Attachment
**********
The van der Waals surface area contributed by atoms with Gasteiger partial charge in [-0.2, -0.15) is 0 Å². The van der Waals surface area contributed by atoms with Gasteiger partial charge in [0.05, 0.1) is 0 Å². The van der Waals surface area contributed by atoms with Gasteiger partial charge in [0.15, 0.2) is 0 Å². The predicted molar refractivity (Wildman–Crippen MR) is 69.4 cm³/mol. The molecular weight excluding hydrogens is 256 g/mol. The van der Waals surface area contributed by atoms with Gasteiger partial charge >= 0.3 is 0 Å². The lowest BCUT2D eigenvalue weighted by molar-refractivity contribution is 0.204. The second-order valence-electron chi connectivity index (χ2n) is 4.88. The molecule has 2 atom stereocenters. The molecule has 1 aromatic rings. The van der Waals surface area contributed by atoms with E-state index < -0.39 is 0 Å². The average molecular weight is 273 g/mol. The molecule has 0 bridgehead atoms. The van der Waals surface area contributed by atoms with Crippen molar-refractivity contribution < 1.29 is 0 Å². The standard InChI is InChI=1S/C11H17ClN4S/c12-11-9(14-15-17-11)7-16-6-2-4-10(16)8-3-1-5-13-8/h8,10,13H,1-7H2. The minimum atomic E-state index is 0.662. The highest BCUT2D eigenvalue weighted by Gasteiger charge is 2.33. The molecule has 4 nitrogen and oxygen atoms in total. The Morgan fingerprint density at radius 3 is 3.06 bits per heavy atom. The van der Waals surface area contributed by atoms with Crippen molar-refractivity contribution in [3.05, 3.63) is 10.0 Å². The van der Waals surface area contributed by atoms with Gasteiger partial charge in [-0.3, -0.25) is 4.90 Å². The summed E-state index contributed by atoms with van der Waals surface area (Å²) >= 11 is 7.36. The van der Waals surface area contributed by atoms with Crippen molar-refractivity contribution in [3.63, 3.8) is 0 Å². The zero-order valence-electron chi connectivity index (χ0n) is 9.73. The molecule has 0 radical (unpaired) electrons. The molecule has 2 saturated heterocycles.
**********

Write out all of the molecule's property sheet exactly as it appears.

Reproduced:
The van der Waals surface area contributed by atoms with Gasteiger partial charge in [-0.2, -0.15) is 0 Å². The van der Waals surface area contributed by atoms with Gasteiger partial charge in [0.05, 0.1) is 0 Å². The van der Waals surface area contributed by atoms with Gasteiger partial charge in [0.15, 0.2) is 0 Å². The predicted molar refractivity (Wildman–Crippen MR) is 69.4 cm³/mol. The molecular weight excluding hydrogens is 256 g/mol. The van der Waals surface area contributed by atoms with Gasteiger partial charge >= 0.3 is 0 Å². The lowest BCUT2D eigenvalue weighted by molar-refractivity contribution is 0.204. The second-order valence-electron chi connectivity index (χ2n) is 4.88. The molecule has 2 atom stereocenters. The molecule has 1 aromatic rings. The van der Waals surface area contributed by atoms with E-state index < -0.39 is 0 Å². The average molecular weight is 273 g/mol. The molecule has 0 bridgehead atoms. The van der Waals surface area contributed by atoms with Crippen molar-refractivity contribution < 1.29 is 0 Å². The standard InChI is InChI=1S/C11H17ClN4S/c12-11-9(14-15-17-11)7-16-6-2-4-10(16)8-3-1-5-13-8/h8,10,13H,1-7H2. The minimum atomic E-state index is 0.662. The highest BCUT2D eigenvalue weighted by Gasteiger charge is 2.33. The molecule has 4 nitrogen and oxygen atoms in total. The Morgan fingerprint density at radius 3 is 3.06 bits per heavy atom. The van der Waals surface area contributed by atoms with Crippen molar-refractivity contribution in [3.05, 3.63) is 10.0 Å². The van der Waals surface area contributed by atoms with Gasteiger partial charge in [-0.3, -0.25) is 4.90 Å². The summed E-state index contributed by atoms with van der Waals surface area (Å²) >= 11 is 7.36. The van der Waals surface area contributed by atoms with Crippen molar-refractivity contribution in [3.63, 3.8) is 0 Å². The zero-order valence-electron chi connectivity index (χ0n) is 9.73. The molecule has 0 radical (unpaired) electrons. The molecule has 2 saturated heterocycles.